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I have a couple of Perl scripts that allow me to monitor remote Windows machinses through WMI. Right now I can check CPU usage, Memory usage, Disk usage and Installed Software. But what if I want to do the same job on a remote Linux machine? Ofcourse there's no WMI so I guess I shall use something similar. I have read on another old StackOverflow question that Linux exposes informations through /proc and /sys but can I query them from a remote computer? And how can I do that exactly in Perl? Is there a dedicated module?

EDIT: Just to clarify, the script MUST be agent-free.

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up vote 2 down vote accepted

Check these :

This will give you memory / disk usage :

snmptable -v1 -c public localhost hrStorageTable
snmptable -v1 -c public localhost .

This will give you processor utilisation :

snmptable -v1 -c public localhost hrProcessorTable
snmptable -v1 -c public localhost .

Interface Status :

snmptable -v1 -c public localhost ifTable
snmptable -v1 -c public localhost .

If you use rpm-based linux, this will give you installed software :

snmptable -v1 -c public localhost hrSWInstalledTable
snmptable -v1 -c public localhost .

You can make this work for .deb flavours of linux :

Sample output of `snmptable -v1 -c public localhost hrProcessorTable`

        hrProcessorFrwID hrProcessorLoad
 SNMPv2-SMI::zeroDotZero              54
 SNMPv2-SMI::zeroDotZero              22

On the box you are querying, does public have read access to . ?

You may need to add something like this to your /etc/snmp/snmpd.conf

com2sec monitor  default         monitor

group monitorGroup v1      monitor
group monitorGroup v2c     monitor

view hardware included .
view hardware included .

access monitorGroup ""      any       noauth    exact  hardware    none    none

The restart snmpd

Then specify -c monitor in the commands above instead of -c public

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snmptable works if I launch the command with the OID (wich I don't know) if I try your command it says Unknown Object Identifier (Sub-id not found: (top) -> hrProcessorTable) and that happens for every parameter. – raz3r Dec 1 '11 at 15:04
snmptable command gives me was that a table? error. snmpwalk works and returns (for CPU utilization) this output: iso. = OID: ccitt.0 iso. = INTEGER: 1 That doesn't sound like a CPU utilization at all O_o – raz3r Dec 2 '11 at 7:42
Updated answer with sample output and snmpd.conf – John Dec 2 '11 at 13:57
What if I have Debian instead of an rpm-based Linux? – raz3r Dec 9 '11 at 14:56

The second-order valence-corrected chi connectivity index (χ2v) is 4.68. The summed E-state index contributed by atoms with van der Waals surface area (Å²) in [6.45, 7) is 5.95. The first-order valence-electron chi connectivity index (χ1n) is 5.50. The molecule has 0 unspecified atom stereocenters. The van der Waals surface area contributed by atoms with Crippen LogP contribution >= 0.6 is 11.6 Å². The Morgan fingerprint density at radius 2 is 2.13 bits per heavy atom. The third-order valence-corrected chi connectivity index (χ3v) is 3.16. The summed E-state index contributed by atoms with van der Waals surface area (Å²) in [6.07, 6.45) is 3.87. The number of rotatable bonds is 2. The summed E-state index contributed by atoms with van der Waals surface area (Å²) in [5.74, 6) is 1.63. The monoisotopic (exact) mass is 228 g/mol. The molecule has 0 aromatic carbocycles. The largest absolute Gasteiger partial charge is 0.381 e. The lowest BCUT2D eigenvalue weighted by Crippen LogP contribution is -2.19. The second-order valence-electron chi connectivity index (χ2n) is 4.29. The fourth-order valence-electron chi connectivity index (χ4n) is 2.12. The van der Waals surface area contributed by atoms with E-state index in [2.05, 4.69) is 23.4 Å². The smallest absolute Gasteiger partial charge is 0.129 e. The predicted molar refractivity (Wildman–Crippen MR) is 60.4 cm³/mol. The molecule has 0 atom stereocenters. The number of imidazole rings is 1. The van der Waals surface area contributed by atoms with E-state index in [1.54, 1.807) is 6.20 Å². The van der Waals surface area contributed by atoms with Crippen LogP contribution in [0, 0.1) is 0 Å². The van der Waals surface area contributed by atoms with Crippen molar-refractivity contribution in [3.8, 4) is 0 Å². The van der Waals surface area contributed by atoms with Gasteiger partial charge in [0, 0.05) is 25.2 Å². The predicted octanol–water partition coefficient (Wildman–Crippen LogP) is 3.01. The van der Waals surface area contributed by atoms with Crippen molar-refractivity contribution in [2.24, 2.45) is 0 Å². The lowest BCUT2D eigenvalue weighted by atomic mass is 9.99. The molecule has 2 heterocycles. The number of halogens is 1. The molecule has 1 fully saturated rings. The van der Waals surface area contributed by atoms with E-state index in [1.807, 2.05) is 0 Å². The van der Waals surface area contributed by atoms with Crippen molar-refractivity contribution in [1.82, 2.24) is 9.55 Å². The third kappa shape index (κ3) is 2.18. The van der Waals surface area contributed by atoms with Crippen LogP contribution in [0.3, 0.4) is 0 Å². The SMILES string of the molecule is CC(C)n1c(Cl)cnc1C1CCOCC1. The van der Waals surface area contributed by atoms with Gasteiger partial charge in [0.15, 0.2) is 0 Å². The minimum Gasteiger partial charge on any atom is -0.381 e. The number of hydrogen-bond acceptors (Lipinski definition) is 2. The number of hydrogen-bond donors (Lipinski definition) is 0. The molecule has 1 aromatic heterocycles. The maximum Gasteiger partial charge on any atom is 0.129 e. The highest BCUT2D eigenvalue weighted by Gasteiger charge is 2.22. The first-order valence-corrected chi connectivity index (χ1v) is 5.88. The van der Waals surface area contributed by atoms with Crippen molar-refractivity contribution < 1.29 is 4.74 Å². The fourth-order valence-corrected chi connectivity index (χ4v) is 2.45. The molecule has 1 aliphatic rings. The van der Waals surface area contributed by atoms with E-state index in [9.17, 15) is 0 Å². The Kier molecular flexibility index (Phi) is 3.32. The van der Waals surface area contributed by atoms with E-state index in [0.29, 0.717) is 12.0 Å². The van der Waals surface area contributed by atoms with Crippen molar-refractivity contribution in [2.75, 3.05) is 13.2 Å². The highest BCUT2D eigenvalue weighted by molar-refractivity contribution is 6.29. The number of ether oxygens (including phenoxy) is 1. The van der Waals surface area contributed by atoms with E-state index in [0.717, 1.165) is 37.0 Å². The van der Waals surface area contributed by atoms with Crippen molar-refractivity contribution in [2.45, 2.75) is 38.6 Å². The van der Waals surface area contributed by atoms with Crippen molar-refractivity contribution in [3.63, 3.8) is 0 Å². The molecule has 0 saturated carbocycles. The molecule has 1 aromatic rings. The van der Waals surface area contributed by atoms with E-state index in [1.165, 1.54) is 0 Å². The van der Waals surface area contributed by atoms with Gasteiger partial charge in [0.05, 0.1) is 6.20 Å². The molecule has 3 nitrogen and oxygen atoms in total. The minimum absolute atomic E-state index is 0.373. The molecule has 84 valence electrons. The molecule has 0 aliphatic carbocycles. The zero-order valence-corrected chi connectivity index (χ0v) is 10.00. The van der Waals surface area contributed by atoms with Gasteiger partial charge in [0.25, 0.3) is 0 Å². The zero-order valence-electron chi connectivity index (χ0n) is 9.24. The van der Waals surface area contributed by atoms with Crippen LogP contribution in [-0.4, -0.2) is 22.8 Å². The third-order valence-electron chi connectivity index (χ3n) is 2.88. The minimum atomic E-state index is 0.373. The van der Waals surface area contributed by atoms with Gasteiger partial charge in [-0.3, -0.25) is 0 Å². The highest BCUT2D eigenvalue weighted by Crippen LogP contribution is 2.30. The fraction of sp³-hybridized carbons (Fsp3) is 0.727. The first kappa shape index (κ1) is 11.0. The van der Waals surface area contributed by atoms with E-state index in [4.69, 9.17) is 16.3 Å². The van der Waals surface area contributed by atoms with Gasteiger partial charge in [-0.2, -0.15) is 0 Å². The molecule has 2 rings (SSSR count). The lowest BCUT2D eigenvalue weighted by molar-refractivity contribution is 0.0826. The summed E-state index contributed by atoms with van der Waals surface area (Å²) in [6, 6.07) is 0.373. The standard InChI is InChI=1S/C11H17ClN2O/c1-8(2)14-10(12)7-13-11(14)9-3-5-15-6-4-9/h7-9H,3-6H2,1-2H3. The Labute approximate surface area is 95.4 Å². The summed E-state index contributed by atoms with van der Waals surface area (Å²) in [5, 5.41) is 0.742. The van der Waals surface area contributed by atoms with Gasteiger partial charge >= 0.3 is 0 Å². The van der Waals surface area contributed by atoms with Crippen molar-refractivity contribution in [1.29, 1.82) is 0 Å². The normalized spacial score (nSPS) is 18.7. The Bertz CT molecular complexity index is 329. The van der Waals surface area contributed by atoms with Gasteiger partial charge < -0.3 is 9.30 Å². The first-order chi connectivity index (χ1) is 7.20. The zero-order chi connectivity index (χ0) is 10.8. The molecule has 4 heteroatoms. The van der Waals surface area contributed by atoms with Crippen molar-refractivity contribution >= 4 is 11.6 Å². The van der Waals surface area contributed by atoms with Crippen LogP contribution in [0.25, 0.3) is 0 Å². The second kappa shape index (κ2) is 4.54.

I don't think so, perhaps you can use Net::SSH to access these files, but I think it would make more sense if you install snmp agent and use Net::SNMP for the purpose.

Monitoring installed software may get trickier, will depend on the linux distribution and will probably be easiest over ssh.

EDIT: Ignore the snmp part, since you want to be agent-free.

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Well I do have SSH access on almost all Linux machines but I do not have an SNMP interface. I mean I can setup SNMP but if I can retrieve those informations in an agent-free way it would be MUCH better. Regarding installed software SSH is the easiest way indeed, I can launch dpkg --get-selections and parse the output. – raz3r Dec 1 '11 at 10:12
Yes, that's what i meant as long as it's debian based. May get trickier if you have different packaging systems. ssh is an option, it's just that you poll often enough, it's probably not the most performant solution for gettint information available via snmp. – Michael Krelin - hacker Dec 1 '11 at 10:17
Frequency is high, I have to read those informations like every minute or less and update a Round Robin Database. I did try to gather SNMP informations in Windows but it was really hard, maybe I need to understand MIBs better. Out of curiosity how will you do that? Do I need to query a particular OID? This is the code I tested on Windows (forget about OID it's just an example): my $oid = ''; ($session, $error) = Net::SNMP->session(-hostname => '', -community => 'test'); $result = $session->get_request(-varbindlist => [ $oid ]); $result = $result->{$oid}; – raz3r Dec 1 '11 at 10:23
To tell you the truth, I have used both snmp and perl about 10 years ago last time :) If I remember correctly, there were requests like get, get_bulk, etc. Pretty straightforward. – Michael Krelin - hacker Dec 1 '11 at 10:28 has pretty sensible examples. – Michael Krelin - hacker Dec 1 '11 at 10:29

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